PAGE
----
Linocut Ideas for Beginners
Have you ever made a linoleum block print? Linocut ideas can be challenging to conjure if you’re not sure where to start.
Visitors to my booth at art festivals say they recall making lino block prints in grade school – or printing from rubber erasers, or potato stamps. But what is the grown-up version of a linocut?
The fun thing is this: no matter how old the folks discussing grade school printmaking were – they remembered what their first print was. A gecko, a spider, a dog, etc. And they tell the story of their printmaking adventure with a smile.
Simple Tools, Particular Sequences
Printmaking can be a simple process. With a few supplies and a bit of instruction, you can make multiple prints at your kitchen table.
This post will help you find ideas for still-life, printable subjects you can carve from an unmounted sheet of traditional battleship gray linoleum, or rubbery speedy carve blocks. Read on…..
Gather Your Block Print Ideas
If you’re looking for ideas to make a linocut print, I have an approach to share that’ll result in a whole series – especially if you like still life.
The sliced apples and rose linocut print at the top of this post was the result of a scoop through the kitchen to collect items with bright colors. You can do this too.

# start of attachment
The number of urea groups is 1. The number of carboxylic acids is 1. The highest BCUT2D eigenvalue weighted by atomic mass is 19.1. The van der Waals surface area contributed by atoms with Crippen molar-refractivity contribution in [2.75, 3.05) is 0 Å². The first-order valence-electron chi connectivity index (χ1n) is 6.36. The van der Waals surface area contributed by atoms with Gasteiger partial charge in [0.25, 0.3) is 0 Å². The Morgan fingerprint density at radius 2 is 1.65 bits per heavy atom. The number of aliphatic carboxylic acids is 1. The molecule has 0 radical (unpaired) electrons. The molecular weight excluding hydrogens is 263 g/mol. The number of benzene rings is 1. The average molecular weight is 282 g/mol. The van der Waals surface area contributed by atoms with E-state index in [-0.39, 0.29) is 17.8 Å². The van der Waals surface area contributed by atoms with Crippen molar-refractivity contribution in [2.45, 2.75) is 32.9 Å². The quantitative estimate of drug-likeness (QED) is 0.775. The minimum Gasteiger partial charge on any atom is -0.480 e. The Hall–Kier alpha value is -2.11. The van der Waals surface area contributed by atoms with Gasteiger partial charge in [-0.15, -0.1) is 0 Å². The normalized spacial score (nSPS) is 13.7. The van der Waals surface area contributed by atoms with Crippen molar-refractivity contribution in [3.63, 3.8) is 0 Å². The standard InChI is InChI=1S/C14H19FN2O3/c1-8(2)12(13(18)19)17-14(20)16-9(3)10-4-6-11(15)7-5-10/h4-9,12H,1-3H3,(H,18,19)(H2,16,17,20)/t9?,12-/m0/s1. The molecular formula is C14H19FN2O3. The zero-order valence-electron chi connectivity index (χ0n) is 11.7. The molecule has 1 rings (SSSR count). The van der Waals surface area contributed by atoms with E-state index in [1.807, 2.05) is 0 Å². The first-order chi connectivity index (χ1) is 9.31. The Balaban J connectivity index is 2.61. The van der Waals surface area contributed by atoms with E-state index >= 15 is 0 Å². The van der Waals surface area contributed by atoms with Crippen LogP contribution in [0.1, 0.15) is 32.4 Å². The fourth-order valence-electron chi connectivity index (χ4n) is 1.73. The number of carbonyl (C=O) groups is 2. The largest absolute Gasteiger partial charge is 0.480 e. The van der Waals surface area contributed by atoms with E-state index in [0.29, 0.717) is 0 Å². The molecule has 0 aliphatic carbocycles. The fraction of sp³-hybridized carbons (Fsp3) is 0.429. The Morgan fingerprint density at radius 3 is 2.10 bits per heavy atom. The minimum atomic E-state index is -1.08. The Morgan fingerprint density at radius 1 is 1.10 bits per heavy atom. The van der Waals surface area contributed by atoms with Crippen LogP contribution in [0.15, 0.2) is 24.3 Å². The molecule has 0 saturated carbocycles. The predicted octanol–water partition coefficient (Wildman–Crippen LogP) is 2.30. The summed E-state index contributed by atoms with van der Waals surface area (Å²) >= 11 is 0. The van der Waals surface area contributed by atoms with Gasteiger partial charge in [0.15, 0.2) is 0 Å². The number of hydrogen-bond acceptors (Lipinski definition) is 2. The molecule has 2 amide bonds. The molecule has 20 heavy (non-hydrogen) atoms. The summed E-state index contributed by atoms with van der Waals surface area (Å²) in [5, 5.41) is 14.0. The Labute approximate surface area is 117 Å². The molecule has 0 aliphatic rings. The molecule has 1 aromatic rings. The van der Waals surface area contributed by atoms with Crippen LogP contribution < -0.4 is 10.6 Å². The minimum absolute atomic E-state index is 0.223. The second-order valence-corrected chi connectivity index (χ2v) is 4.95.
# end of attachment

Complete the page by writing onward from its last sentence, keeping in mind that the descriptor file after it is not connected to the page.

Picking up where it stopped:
For the print above, I gathered a dinner napkin with stripes, a green apple, a dessert plate, a wine glass, and a bud vase.
I snipped a rose from the yard, sliced the apple, poured water into the wine glass, and arranged the objects on the napkin by a sunny window.
The photos I took of the arrangement were snapped with my cell phone camera, with the flash turned off, from a variety of angles very close to a bright window for good light.
Still Life Linocut Ideas
What you don’t see in my composition for the finished linocut at the top of this post is the clutter [dinner dishes] all around the still-life arrangement.
Peripheral messes won’t matter in your still-life arrangements either if you use artful cropping. Don’t clean the house. Just arrange your props, and start taking photos. See the steps for this below…
Linocut Reference Photos
In the photo above, the reference image for a linocut is in the viewfinder of my cell phone.
If I snapped that photo, and printed it to draw an artful linocut design on a block, you’d never know about the clutter that surrounded my original subject. So don’t worry about your clutter either. 🙂
How to Set Up a Still Life Photoshoot for Linocut Ideas
Look for a little sunshine coming through a window. Arrange one or two still-life objects on a patterned cloth napkin (or use gift wrap paper underneath a still-life), and snap photos with your phone.
Consider arrangements of everyday items from around the house as Still-Life props:
- A plate, napkin, and cutlery make an interesting geometry for a linocut.